The National Basketball Association plans to allow as many as 17 players per team when the season restarts at the end of next month, US media reported yesterday.
The total will include 15 players with standard contracts and two others per team that are under two-way deals.
The NBA has been shutdown since March 11 due to the new coronavirus pandemic.
Twenty-two of the NBA's 30 teams are scheduled to resume the season at the end of next month at the Disney Resort sports complex in Orlando, Florida.
The date of the restart is July 31, but ESPN reported that the latest plan was to moved it up to July 30.
Under the revised schedule 14 of the teams will be eliminated within 53 days of arriving in Florida. Only four teams will remain after 67 days, ESPN said.
The league expects the NBA finals to begin by September 30.
Once the playoffs start, teams can replace any player who tests positive for the coronavirus with a substitute player. The new player would be subject to a minimum seven-day quarantine period.
The league is planning to begin training camps July 9-11. The players will quarantine before beginning formal training camps.
The eight NBA teams left out of the Orlando action are allowed to waive or sign players during a transaction window in late June.
Meanwhile, NFL stars Tom Brady, Dak Prescott and Drew Brees and NBA coaches Steve Kerr and Gregg Popovich were among more than 1,400 people from America's largest sports leagues who supported an end to qualified police immunity.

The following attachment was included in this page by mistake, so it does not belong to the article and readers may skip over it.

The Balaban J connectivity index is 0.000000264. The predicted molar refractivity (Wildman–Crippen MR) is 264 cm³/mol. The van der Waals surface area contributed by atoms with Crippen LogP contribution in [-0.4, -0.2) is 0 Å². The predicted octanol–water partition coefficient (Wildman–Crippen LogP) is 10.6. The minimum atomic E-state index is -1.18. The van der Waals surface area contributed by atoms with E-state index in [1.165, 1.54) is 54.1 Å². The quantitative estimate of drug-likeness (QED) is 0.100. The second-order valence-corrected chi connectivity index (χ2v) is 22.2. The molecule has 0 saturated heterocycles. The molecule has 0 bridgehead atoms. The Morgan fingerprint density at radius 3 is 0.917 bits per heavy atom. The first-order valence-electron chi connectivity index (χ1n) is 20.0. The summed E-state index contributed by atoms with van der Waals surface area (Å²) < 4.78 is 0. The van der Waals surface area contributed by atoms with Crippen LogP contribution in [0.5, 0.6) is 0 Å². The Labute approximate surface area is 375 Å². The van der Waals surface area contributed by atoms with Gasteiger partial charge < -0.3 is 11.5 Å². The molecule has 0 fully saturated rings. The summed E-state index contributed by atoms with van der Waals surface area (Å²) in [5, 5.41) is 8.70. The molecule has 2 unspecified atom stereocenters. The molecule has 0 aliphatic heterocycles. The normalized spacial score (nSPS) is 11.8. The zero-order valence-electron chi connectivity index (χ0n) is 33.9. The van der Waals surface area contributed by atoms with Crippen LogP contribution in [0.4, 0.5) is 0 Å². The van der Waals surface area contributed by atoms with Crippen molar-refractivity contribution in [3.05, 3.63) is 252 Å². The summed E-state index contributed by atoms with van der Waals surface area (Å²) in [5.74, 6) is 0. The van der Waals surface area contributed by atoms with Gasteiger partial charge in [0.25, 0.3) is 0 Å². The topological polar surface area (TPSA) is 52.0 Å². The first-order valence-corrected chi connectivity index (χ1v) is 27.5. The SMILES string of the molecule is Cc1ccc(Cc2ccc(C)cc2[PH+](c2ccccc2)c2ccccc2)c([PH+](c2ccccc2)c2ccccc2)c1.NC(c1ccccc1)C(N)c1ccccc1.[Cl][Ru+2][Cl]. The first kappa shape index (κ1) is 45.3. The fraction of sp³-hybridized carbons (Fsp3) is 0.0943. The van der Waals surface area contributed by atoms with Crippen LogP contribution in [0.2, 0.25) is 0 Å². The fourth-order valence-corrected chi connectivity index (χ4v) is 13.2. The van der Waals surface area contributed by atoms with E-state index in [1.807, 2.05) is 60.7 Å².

The Players Coalition submitted the letter to US lawmakers supporting passage of the Amash-Pressley bill, which seeks to make it easier to sue police officers for brutality, among other things.
The bill would close what has been seen as a loophole allowing police and government officials to avoid civil suits in federal court.
Major League Baseball stars Giancarlo Stanton and Matt Kemp, retired star pitcher C.C. Sabathia, NFL receiver Odell Beckham Jr., NFL safety Justin Simmons and NBA guard J.J. Redick were also among the players, coaches and executives who signed the letter to the US Congress.
The athlete support comes in the wake of the police killing of George Floyd and the global protests that followed.
"We are tired of conversations around police accountability that go nowhere and we have engaged in too many 'listening sessions' where we discuss whether there is a problem of police violence in this country," the letter from athletes said.
"There is a problem. The world witnessed it when Officer Chauvin murdered George Floyd and the world is watching it now, as officers deploy enormous force on peaceful protestors like those who were standing outside of the White House last week.
"The time for debate about the unchecked authority of the police is over -- it is now time for change."
The Coalition traces its origins to 2016 when five NFL players spoke to US lawmakers about racial inequality and criminal justice reform.*AFP
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